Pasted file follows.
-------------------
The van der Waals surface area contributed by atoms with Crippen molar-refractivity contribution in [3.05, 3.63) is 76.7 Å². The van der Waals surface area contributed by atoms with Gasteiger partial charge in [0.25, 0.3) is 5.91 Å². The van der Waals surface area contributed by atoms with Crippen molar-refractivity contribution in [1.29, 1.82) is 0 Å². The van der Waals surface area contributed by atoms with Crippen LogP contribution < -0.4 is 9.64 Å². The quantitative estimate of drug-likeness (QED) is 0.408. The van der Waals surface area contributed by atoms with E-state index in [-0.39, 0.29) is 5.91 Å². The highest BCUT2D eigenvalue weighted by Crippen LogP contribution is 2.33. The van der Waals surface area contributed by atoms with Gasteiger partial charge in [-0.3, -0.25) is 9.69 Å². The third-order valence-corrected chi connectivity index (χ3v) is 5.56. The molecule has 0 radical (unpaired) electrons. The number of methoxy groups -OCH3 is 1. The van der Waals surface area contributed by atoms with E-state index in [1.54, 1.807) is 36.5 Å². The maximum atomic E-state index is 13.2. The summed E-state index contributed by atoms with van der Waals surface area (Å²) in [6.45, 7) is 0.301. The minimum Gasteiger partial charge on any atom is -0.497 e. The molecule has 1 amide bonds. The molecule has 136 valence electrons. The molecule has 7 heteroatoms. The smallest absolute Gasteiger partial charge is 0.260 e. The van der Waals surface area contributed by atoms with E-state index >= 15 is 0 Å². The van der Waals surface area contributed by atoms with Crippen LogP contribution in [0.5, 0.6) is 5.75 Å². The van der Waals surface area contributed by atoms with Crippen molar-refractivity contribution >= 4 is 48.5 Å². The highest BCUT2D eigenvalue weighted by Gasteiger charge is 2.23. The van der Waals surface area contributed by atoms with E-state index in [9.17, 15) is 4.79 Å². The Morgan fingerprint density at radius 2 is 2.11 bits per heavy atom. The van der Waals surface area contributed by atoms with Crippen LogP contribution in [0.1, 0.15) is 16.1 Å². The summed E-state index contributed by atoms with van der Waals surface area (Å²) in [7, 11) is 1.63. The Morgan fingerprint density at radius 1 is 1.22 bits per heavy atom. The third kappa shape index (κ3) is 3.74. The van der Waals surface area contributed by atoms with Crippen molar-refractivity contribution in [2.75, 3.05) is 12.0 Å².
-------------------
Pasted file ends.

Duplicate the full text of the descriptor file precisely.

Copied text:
The van der Waals surface area contributed by atoms with Crippen molar-refractivity contribution in [3.05, 3.63) is 76.7 Å². The van der Waals surface area contributed by atoms with Gasteiger partial charge in [0.25, 0.3) is 5.91 Å². The van der Waals surface area contributed by atoms with Crippen molar-refractivity contribution in [1.29, 1.82) is 0 Å². The van der Waals surface area contributed by atoms with Crippen LogP contribution < -0.4 is 9.64 Å². The quantitative estimate of drug-likeness (QED) is 0.408. The van der Waals surface area contributed by atoms with E-state index in [-0.39, 0.29) is 5.91 Å². The highest BCUT2D eigenvalue weighted by Crippen LogP contribution is 2.33. The van der Waals surface area contributed by atoms with Gasteiger partial charge in [-0.3, -0.25) is 9.69 Å². The third-order valence-corrected chi connectivity index (χ3v) is 5.56. The molecule has 0 radical (unpaired) electrons. The number of methoxy groups -OCH3 is 1. The van der Waals surface area contributed by atoms with E-state index in [1.54, 1.807) is 36.5 Å². The maximum atomic E-state index is 13.2. The summed E-state index contributed by atoms with van der Waals surface area (Å²) in [6.45, 7) is 0.301. The minimum Gasteiger partial charge on any atom is -0.497 e. The molecule has 1 amide bonds. The molecule has 136 valence electrons. The molecule has 7 heteroatoms. The smallest absolute Gasteiger partial charge is 0.260 e. The van der Waals surface area contributed by atoms with E-state index >= 15 is 0 Å². The van der Waals surface area contributed by atoms with Crippen LogP contribution in [0.5, 0.6) is 5.75 Å². The van der Waals surface area contributed by atoms with Crippen molar-refractivity contribution >= 4 is 48.5 Å². The highest BCUT2D eigenvalue weighted by Gasteiger charge is 2.23. The van der Waals surface area contributed by atoms with E-state index in [9.17, 15) is 4.79 Å². The Morgan fingerprint density at radius 2 is 2.11 bits per heavy atom. The van der Waals surface area contributed by atoms with Crippen LogP contribution in [0.1, 0.15) is 16.1 Å². The summed E-state index contributed by atoms with van der Waals surface area (Å²) in [7, 11) is 1.63. The Morgan fingerprint density at radius 1 is 1.22 bits per heavy atom. The third kappa shape index (κ3) is 3.74. The van der Waals surface area contributed by atoms with Crippen molar-refractivity contribution in [2.75, 3.05) is 12.0 Å².